As the responsibility of employers in the safety of their workers is recognised more extensively than ever before, and the cost of injuries to companies rises, the use of personal protective equipment
as mandatory is also increasing. The long arm of the OH&S supervisor reaches to the eyes, ears, back and knees of workers on job sites across the globe - personal protective equipment is a must in the modern world. There are quite a few extra bits and pieces to put on before you get down to the nitty gritty of a job... and if you've ever climbed to the top of a roof only to realize that you've forgotten your goggles, work kneepads, or other PPE, you'll realize the importance of integrating these requirement with normal workwear when possible. Today we look at work wear products to help reduce the time burden that PPE creates, and improve safety.
Common types of PPE
Personal protective equipment (PPE) is defined as anything that controls or mitigates a risk to a person's health and safety. The term is most often used in a manual labour setting. Common types of PPE include:
* Safety goggles
* High visibility vests
* Work kneepads
* Tool vests to replace tool belts
* Safety boots
* Ear plugs or earmuffs
* Face masks
* Lead aprons
* Over the shoulder tool belts
PPE for the legs
Knee injuries have quite a large impact on both the future health and mobility of a worker, their efficiency and also the company's short term budget, in the form of medical cost responsibilities and time off work.
Workwear manufacturers have begun manufacturing work pants that include facilities for complying with PPE requirements, in the form of pants with work kneepad pockets built in. Kneepads can be comfortably worn all day, without the rubbing and constricted feeling that traditional strap-on kneepads can create.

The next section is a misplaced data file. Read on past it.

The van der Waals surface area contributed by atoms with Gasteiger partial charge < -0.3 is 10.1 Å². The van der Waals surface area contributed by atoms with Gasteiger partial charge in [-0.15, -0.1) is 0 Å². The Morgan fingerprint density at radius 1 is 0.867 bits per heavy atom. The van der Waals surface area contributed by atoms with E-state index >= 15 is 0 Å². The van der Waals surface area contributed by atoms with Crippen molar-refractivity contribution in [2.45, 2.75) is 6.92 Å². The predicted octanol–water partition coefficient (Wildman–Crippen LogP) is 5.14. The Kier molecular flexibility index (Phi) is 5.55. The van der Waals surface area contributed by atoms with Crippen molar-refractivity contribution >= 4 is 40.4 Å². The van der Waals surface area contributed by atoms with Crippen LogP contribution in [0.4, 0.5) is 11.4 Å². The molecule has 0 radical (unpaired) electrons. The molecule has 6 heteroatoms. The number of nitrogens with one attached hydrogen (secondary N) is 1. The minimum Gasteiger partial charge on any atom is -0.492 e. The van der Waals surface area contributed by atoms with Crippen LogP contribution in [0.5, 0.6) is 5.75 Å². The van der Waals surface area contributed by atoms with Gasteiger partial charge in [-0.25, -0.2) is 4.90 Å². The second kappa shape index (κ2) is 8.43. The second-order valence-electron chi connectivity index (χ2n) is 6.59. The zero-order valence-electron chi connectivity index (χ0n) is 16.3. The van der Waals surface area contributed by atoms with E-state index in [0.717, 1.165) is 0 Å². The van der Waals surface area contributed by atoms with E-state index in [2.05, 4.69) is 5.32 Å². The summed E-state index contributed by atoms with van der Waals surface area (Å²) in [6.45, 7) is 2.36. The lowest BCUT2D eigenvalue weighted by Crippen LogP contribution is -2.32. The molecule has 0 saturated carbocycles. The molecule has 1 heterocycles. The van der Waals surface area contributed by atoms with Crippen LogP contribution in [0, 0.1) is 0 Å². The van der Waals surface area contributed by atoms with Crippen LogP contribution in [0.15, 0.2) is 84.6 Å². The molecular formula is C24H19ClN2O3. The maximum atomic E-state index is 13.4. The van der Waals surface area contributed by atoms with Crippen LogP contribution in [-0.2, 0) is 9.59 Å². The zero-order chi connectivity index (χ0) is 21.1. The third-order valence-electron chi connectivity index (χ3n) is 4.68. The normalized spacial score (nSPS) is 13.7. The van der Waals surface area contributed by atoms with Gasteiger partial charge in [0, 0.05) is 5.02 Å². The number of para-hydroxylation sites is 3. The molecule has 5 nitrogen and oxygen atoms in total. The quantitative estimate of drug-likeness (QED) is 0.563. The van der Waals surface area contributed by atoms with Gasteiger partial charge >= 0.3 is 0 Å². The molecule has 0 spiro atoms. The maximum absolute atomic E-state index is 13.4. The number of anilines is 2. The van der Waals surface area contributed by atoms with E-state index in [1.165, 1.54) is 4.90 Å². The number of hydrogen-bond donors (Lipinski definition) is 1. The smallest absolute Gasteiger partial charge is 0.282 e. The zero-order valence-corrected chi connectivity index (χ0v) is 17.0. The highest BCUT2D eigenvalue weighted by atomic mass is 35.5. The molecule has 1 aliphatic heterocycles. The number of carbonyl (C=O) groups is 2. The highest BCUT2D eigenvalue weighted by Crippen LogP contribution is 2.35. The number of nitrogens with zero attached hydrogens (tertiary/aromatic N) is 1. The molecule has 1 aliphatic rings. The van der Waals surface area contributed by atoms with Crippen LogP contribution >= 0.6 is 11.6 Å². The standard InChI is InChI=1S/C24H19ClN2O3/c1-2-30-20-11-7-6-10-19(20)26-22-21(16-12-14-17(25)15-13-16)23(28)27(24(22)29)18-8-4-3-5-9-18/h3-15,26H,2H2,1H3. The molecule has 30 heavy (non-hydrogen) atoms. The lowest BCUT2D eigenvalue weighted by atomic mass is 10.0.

PPE for the hips
The back, neck and knees are the big names in the PPE world, with a range of products aimed at helping maintain their good health. However, the health of hip joints is just as vital to the overall well-being of workers, and although there are few injuries directly associated with the hips and pelvis, accumulated strain here can transfer either up or down the body, to the knees and ankles, or up the back and neck.
One of the major culprits of hip fatigue is carrying a heavy tool belt for long periods of time. There are several solutions to this dilemma:
* If the tools are not excessively heavy, an ergonomically designed tool belt alone may suffice. There are models available that are lightweight, padded and breathable, and offer multiple attachment points so that weight can be distributed evenly and moved as necessary.
* To help distribute the weight over the entire body, a tool belt with shoulder straps may be used
* To spread the load of tools over the shoulders rather than the hips, a tool vest can be used. Shoulders are better designed to carry load for long periods.
PPE for the back
Back injuries can make an enormous dent in both a worker's health and mobility, company budgets and project schedules. The average cost to a company of a back injury requiring corrective surgery can be thousands; injuries that require continual treatment can cost thousands more, let alone the cost in time off work and low morale per year.
Even distribution of carried weight is essential to keeping the back strong and healthy, and the PPE solutions used for maintaining hip health are equally applicable as PPE for the back. Work kneepads also form a part of the back health equation - transferred stress and unnatural postures used to avoid knee impact can have a direct effect on the joints of the spine.
Current legislation requires several things of personal protective equipment, including that it should:
* Fit properly
* Not interfere with other equipment being used (so earmuffs and hard hats should be able to be used concurrently, for example)
* Be comfortable
* Comply with relevant Australian Standards
* Not create additional health and safety risks
* (What is the source of all these dot points?)
Investing in workwear that integrates PPE makes good sense for contractors, the self-employed, and employing companies.
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